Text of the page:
We’ve come so far in discussing mental illness that we can forget that, like casual sexism, casual stigma still exists. I’ve had a few clashes over the past few weeks that have been a stark reminder that, whether from thoughtlessness or callousness, so many of the old narratives are still strong.
Perhaps the fact that I was struggling to stay healthy during this time made the clashes all the more painful. I have bipolar disorder and as such must carefully manage my health to prevent episodes which, while clearly not fatal as yet, have the potential to become so. I feel like I’m always banging that drum, but mental illness is a life-threatening illness and should be treated as such when we talk about it.
So often the use of psychiatric drugs is vilified as an “easy way out,” which I find blatant; I’d like to announce that someone has taken the easy way out with chemotherapy and see what happened.
Also, anyone who has ever taken psychiatric drugs knows that there is nothing simple about them. They can be tremendously beneficial – I owe them my life, just as my cancer survivor friend owes her chemotherapy – but a bit like chemotherapy, there are difficult elements to treatment.
The other misconception about medication is that it will make you lobotomized and drool a la One flew over the cuckoo’s nest. This was the subject of one of the recent run-ins. Someone I know has a child whose condition can so often be dismissed as “attention seeking” or boldness.
One available support is medication. She’s done all the legwork – asking advice from adults who take it and parents of children who use it – and is seriously considering it. After all, isn’t it absurd that a child would take medication to help with an illness? We all want our children to feel comfortable and not be held back by something that can be helped. This feels like a pretty basic desire, but when she mentioned medication to me and a friend, the friend balked. “But you don’t want to turn the kid into a zombie,” she said.
Sitting across from her, I was tempted to ask, “You think I feel like a zombie? Because you see someone taking three different types of head meds to manage my condition. Three different drugs that help me not to die from my disease!”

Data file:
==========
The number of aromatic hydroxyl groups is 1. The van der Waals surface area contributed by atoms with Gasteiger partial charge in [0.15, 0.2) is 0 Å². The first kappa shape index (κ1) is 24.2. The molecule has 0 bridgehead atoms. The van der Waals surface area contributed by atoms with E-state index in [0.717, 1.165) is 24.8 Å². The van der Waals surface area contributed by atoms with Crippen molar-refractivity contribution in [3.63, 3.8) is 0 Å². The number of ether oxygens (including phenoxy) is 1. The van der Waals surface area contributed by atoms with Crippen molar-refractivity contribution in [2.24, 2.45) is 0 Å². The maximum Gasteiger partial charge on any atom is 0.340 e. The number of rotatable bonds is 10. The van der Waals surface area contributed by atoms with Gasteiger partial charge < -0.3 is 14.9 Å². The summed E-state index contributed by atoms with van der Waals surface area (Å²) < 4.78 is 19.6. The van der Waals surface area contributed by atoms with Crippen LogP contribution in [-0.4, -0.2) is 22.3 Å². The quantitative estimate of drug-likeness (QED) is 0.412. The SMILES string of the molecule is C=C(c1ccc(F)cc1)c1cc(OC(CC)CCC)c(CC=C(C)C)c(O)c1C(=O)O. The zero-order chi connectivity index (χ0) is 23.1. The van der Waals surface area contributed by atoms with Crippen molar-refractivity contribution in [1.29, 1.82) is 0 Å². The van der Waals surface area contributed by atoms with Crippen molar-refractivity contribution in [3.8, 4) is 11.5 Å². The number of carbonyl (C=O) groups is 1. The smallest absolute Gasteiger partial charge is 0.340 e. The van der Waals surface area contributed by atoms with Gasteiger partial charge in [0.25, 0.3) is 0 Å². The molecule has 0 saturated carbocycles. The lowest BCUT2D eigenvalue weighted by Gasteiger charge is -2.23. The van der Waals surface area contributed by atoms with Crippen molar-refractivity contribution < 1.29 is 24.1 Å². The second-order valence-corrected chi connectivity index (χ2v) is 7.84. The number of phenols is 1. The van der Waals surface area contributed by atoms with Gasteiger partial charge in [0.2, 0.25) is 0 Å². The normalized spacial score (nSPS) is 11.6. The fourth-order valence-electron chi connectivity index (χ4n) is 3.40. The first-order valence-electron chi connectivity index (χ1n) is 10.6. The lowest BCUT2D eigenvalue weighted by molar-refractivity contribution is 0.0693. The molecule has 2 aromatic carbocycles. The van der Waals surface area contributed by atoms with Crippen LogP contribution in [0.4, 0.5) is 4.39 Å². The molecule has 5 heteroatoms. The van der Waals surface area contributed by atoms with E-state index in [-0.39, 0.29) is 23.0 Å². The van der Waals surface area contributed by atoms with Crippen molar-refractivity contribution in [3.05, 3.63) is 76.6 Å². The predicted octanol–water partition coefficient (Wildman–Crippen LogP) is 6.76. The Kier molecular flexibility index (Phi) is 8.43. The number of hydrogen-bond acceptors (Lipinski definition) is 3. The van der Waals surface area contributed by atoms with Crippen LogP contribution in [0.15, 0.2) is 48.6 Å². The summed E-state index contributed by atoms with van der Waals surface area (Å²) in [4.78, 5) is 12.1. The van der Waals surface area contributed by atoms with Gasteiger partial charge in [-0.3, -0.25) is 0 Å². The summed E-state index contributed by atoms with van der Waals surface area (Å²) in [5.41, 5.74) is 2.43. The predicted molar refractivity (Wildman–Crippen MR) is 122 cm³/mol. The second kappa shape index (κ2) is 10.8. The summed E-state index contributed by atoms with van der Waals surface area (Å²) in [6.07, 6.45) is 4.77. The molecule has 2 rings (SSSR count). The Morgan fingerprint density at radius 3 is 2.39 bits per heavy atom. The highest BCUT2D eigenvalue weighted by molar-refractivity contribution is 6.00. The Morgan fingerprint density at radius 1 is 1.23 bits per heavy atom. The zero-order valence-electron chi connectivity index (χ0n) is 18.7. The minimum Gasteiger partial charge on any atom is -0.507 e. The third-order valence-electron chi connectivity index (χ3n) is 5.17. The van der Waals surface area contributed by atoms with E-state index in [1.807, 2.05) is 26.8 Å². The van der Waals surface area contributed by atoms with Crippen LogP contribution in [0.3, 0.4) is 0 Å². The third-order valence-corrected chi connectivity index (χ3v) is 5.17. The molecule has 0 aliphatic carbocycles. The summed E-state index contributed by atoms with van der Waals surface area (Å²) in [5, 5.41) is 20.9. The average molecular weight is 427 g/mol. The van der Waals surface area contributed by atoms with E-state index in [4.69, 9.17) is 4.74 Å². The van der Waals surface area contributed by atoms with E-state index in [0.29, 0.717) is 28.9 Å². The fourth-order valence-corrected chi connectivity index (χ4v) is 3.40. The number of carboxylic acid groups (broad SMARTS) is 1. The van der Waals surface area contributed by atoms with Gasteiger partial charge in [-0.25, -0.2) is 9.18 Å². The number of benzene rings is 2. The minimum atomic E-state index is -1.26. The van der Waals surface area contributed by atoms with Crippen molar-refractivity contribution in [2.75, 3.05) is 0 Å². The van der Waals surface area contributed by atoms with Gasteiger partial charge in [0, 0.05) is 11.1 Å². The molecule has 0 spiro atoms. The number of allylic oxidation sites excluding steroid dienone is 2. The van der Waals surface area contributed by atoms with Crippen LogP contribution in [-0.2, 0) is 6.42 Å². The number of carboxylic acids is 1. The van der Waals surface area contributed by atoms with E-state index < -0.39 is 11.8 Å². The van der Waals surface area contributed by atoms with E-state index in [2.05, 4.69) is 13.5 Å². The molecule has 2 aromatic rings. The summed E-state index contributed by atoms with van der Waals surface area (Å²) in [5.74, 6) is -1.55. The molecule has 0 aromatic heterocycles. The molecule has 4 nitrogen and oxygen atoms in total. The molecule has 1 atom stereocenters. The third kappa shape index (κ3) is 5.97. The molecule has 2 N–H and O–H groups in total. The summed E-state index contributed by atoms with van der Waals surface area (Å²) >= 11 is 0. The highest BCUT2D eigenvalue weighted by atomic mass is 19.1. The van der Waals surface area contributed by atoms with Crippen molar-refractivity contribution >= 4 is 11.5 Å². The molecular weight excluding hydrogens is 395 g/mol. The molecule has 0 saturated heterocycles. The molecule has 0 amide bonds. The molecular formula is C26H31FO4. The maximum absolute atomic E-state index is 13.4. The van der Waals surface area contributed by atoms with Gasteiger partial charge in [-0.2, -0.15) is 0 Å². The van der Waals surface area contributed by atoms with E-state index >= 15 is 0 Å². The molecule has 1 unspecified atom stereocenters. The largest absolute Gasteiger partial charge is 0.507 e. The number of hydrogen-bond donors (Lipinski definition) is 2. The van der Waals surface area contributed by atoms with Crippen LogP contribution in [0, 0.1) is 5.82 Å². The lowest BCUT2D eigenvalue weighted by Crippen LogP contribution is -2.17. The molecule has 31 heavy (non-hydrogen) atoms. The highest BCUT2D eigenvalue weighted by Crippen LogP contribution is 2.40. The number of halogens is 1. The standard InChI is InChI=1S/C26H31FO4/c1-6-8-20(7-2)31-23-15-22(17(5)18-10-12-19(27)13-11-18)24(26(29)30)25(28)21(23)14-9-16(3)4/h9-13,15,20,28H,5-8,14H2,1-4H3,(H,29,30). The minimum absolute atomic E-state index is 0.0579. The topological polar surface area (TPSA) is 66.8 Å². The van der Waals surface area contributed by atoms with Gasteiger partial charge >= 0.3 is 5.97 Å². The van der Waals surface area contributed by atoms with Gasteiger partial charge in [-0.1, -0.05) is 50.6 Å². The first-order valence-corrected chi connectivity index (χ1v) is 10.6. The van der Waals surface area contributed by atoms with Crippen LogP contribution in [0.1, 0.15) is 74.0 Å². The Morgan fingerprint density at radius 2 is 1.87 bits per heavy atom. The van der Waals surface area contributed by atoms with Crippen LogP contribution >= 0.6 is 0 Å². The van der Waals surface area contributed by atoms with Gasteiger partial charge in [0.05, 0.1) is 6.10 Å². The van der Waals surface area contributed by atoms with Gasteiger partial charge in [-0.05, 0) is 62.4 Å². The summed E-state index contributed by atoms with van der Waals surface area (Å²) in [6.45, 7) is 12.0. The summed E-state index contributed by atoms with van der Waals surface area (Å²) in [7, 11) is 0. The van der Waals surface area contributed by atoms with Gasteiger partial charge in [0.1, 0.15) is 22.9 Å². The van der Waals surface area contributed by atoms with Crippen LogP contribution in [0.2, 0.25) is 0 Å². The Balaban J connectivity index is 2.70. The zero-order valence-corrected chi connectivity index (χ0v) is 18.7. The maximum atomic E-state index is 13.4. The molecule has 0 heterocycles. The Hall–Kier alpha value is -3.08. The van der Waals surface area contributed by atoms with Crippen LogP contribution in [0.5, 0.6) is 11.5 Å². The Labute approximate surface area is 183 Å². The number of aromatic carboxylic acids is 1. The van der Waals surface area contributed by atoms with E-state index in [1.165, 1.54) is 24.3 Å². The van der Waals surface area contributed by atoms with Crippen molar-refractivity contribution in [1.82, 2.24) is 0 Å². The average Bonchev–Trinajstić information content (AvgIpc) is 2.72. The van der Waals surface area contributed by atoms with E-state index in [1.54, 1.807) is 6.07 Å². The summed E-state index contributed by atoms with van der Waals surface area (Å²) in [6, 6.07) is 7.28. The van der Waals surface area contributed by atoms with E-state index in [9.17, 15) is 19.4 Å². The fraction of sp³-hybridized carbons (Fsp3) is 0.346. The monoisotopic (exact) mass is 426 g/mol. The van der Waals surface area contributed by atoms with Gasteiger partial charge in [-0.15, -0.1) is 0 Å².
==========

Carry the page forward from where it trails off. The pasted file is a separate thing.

Studies have found that people with diagnoses such as ADHD and similar are more likely to have suicidal thoughts and are five times more likely to attempt suicide.
So no, this woman doesn’t want to turn her child into a zombie, she wants her child to have the longest, richest life full of love and contentment as possible, and she understandably wants to give anything that can help a damn go. When it’s suggested that medications like the ones I’m on might be some way out, it always feels like they’re saying I should try harder to avoid becoming bipolar.
The increased discussion of many previously stigmatized diseases have become a double-edged sword. Yes, more understanding and empathy on these issues is wonderful. But we’re so busy congratulating ourselves for speaking more openly about mental illness that we fail on the action side of things.
Lip-service awareness weeks allow government agencies to still shirk their responsibilities to their citizens. In recent years, focus on self-care. It’s kind of like a Trojan horse, if you think about it. A holistic approach with an insidious core of: It’s on you if you can’t stay healthy.
The concept of self-care is inherently neoclassical, placing the responsibility for remedying our mental and emotional exhaustion squarely on us (and only on those of us who actually have the privilege and means) without the opportunity to do the inappropriate change -purpose work, health care, housing and educational structures.
In the absence of rigorous and reliable government action, individual schools and parents themselves are struggling to fill the gap in matters such as caring for children with additional needs. The easy way is not easy, especially when such damaging narratives still infect the discourse.
If you’re worried about a mental illness, talk to your GP
https://www.independent.ie/life/when-it-comes-to-psychiatric-medication-there-are-many-people-who-still-think-taking-it-is-the-easy-way-out-42004213.html When it comes to psychiatric drugs, there are many people who still think that taking them is the “easy way out.”